I don’t normally like raising my voice but sometimes, when I’m working, I have to. This is one of those days.
The clocks have been put back and it is already getting dark. The wind is high and blustery, and it’s been raining for a couple of hours. Trees sway in the wind. The last remaining brown leaves are driven into already clogged gutters creating miniature dams and large puddles along the edge of the road. Those leaves that aren’t swept into the gutter stick fast, turning the pavement into an ice rink. The tarmac glistens in the street lights.
As if the noise of water running in gutters and wind blowing the trees is not enough, traffic on the road hisses and splashes as tyres carve a path through the sodden road. The bright lights of headlights flashing past one way and hot, red tail lights in the other direction make my work doubly difficult.
And just look at the drivers. Hunched over, steering wheels gripped as tightly as the scariest fairground ride, eyes focused on the car in front. People leaving work, looking forward to the warmth and dry of their homes, not caring about anyone else.
In amongst the cars are motorcycles, mopeds, occasionally cyclists smothered in tent like capes, all jostling for position on the wet, slippery road, all intent on their own journey. Occasionally one of the drivers might glance in my direction but their gaze quickly reverts to the stream of traffic. They are supposed to be able to see me clearly with my high visibility vest, but most of them seem blind to its neon yellow.
A large van goes past blocking my view, wheels in the gutter, splashing water and sodden leaves over my shoes and trousers. It’s then that I have to shout.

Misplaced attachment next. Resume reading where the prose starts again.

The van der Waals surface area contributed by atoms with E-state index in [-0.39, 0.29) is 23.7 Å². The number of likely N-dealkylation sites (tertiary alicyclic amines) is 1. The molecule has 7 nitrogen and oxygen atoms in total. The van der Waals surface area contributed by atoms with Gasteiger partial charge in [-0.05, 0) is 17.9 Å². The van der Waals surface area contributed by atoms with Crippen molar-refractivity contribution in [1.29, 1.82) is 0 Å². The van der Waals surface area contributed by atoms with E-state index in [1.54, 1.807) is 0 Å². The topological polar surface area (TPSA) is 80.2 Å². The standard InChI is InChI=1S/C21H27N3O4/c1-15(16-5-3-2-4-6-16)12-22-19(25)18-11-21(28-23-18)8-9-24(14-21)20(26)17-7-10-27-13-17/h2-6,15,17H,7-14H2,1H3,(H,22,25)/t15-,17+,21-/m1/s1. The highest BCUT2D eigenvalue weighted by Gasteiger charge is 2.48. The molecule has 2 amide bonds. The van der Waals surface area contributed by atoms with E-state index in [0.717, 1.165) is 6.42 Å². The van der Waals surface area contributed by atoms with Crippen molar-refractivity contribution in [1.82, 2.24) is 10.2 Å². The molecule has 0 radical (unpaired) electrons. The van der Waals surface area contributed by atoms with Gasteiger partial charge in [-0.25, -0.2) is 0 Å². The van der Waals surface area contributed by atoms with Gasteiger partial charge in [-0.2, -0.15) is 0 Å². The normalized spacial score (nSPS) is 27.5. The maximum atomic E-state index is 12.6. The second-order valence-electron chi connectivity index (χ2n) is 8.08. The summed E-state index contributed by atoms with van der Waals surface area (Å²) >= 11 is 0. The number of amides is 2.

‘Stop. Stop, wait there,’ I yell at the top of my voice, hoping to be heard against the traffic and weather. The movement that I had seen ceases and I push myself out. This is the most dangerous and nerve-wracking part of my work. And this is the scariest time of year, when the dark comes early. But I must do it, so I lean out beyond the kerb, wave my yellow gloved hand in front of me, hoping the drivers see me. I watch and wait until I make eye contact through the beating windscreen wipers and see the car begin to slow, brake lights spilling red onto the road.
As the first car comes to a stop I step out, white coat flapping beneath my vest. I walk to the very centre of the road and plant my pole firmly on the ground, making sure its round sign can be seen by everyone. When all the traffic has stopped only then do I give the signal. The signal that it is now safe for the children to cross. There’s never a dull moment in the life of a Lollipop Man. Sometimes I wish there were.